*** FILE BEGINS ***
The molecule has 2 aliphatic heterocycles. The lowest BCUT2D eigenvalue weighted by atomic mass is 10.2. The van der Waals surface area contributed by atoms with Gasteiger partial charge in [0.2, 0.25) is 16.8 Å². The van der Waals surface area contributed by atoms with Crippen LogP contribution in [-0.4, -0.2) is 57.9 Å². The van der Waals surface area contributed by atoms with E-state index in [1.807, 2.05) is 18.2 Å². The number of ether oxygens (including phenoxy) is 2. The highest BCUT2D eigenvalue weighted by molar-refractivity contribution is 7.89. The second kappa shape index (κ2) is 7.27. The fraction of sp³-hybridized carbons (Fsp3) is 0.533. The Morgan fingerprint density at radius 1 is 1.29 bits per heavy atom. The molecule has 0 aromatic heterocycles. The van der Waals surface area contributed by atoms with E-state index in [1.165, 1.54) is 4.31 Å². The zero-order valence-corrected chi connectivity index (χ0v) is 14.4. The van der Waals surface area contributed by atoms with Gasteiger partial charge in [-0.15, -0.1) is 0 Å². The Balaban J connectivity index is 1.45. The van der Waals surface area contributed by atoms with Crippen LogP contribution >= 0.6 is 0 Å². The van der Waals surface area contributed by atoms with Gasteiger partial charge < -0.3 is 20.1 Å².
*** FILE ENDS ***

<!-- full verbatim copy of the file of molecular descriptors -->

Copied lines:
The molecule has 2 aliphatic heterocycles. The lowest BCUT2D eigenvalue weighted by atomic mass is 10.2. The van der Waals surface area contributed by atoms with Gasteiger partial charge in [0.2, 0.25) is 16.8 Å². The van der Waals surface area contributed by atoms with Crippen LogP contribution in [-0.4, -0.2) is 57.9 Å². The van der Waals surface area contributed by atoms with E-state index in [1.807, 2.05) is 18.2 Å². The number of ether oxygens (including phenoxy) is 2. The highest BCUT2D eigenvalue weighted by molar-refractivity contribution is 7.89. The second kappa shape index (κ2) is 7.27. The fraction of sp³-hybridized carbons (Fsp3) is 0.533. The Morgan fingerprint density at radius 1 is 1.29 bits per heavy atom. The molecule has 0 aromatic heterocycles. The van der Waals surface area contributed by atoms with E-state index in [1.165, 1.54) is 4.31 Å². The zero-order valence-corrected chi connectivity index (χ0v) is 14.4. The van der Waals surface area contributed by atoms with Gasteiger partial charge in [-0.15, -0.1) is 0 Å². The Balaban J connectivity index is 1.45. The van der Waals surface area contributed by atoms with Crippen LogP contribution >= 0.6 is 0 Å². The van der Waals surface area contributed by atoms with Gasteiger partial charge < -0.3 is 20.1 Å².